A number of British boxers enjoyed a fine 2018, with a few British warriors realizing a life-long dream and becoming world champion. Most recently, at flyweight, Charlie Edwards captured the WBC crown in a genuinely feel-good moment. Callum Smith won a world title at super-middleweight this year, while at featherweight, Josh Warrington captured the IBF title.
Heavyweights Dillian Whyte and Tyson Fury had a great year: Whyte winning three fights, in doing so becoming the most deserving world heavyweight title challenger out there. Fury, we know is The Comeback Fighter of The Year, and he is in the running as far as Fighter of The Year also. While Anthony Joshua, British boxing’s biggest star by far, added the WBO heavyweight belt to his growing collection this year.
All in all it was a good year for British boxing in 2018, with the UK boasting five world champions here at the end of the year: Joshua, Smith, Warrington, Edwards and, at junior-bantamweight, Kal Yafai.
But there is one clear choice from this ringside seat when it comes to choosing The British Fighter of 2018: Josh Warrington.
Warrington, 28-0(6) fought just twice this year, yet he made both big fights count big time. The warrior from Leeds with the incredible punch output, stamina and refusal to give a single inch in any fight was the underdog on both occasions he fought, yet the 28 year old, at-his-peak Warrington rose to the occasion. In May, in his first big, big fight (barring, possibly, his 2017 fight with Kiko Martinez, a majority decision win for Warrington), “The Leeds Warrior” upset the classy and experienced Lee Selby to take the IBF 126 pound belt via split decision.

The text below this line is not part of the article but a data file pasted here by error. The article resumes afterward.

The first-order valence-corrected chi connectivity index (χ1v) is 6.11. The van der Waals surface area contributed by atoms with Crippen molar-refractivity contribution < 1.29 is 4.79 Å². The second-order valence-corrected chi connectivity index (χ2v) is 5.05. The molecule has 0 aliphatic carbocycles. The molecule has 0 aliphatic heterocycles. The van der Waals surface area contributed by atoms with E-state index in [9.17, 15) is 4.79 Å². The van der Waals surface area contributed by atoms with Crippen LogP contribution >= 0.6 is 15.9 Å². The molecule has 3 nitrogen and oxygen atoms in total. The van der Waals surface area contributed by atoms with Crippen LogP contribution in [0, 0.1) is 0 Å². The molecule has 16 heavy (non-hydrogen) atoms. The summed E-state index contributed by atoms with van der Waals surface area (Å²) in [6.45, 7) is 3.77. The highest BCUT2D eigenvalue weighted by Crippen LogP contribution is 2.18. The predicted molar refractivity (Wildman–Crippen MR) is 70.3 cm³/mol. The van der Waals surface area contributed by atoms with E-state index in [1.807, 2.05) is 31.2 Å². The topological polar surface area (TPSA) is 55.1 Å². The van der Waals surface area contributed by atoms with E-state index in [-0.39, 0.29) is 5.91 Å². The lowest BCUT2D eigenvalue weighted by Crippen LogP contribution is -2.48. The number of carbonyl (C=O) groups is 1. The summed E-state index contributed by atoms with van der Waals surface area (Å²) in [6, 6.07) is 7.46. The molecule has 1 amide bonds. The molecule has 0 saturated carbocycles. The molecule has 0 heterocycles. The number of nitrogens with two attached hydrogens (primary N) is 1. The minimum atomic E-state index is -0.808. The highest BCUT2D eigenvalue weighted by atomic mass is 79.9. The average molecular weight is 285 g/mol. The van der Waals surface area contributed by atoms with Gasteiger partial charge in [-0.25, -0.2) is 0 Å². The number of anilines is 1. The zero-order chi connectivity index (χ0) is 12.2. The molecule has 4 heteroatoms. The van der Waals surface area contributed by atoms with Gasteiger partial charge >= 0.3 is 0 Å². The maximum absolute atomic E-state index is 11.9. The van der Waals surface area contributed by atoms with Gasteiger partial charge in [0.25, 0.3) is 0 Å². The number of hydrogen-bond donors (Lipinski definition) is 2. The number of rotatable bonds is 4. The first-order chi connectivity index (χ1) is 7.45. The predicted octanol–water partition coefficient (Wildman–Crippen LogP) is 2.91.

Now champ – and getting the movie treatment – Warrington entered his first super-fight – his December 22 defence against recent pound-for-pound entrant and former two-weight world ruler Carl Frampton. The fight was epic, with both men giving their all over twelve slugfest rounds. Marking Frampton up, hurting him early and again a number of times as the war raged on (as Frampton, classy in defeat, admitted), Warrington hinted at greatness with his clear decision win.
Showered with all manner of praise for the win (the fight itself being compared to the special fights from years gone by) Warrington let none of it go to his head. Now looking at having an even bigger, even more exciting 2019, Warrington and his fans know a great future lies ahead. Warrington seems to have it all: a terrific engine, a rock chin, fast hands, good boxing skills and that relentless style. Indeed, Warrington does have everything but KO power.
But has this lack of fight-ending power held him back at all? No way. In fact, the featherweights of the word should be thankful Warrington doesn’t have terminating power. He’s a heck of a handful, for anyone, as it is.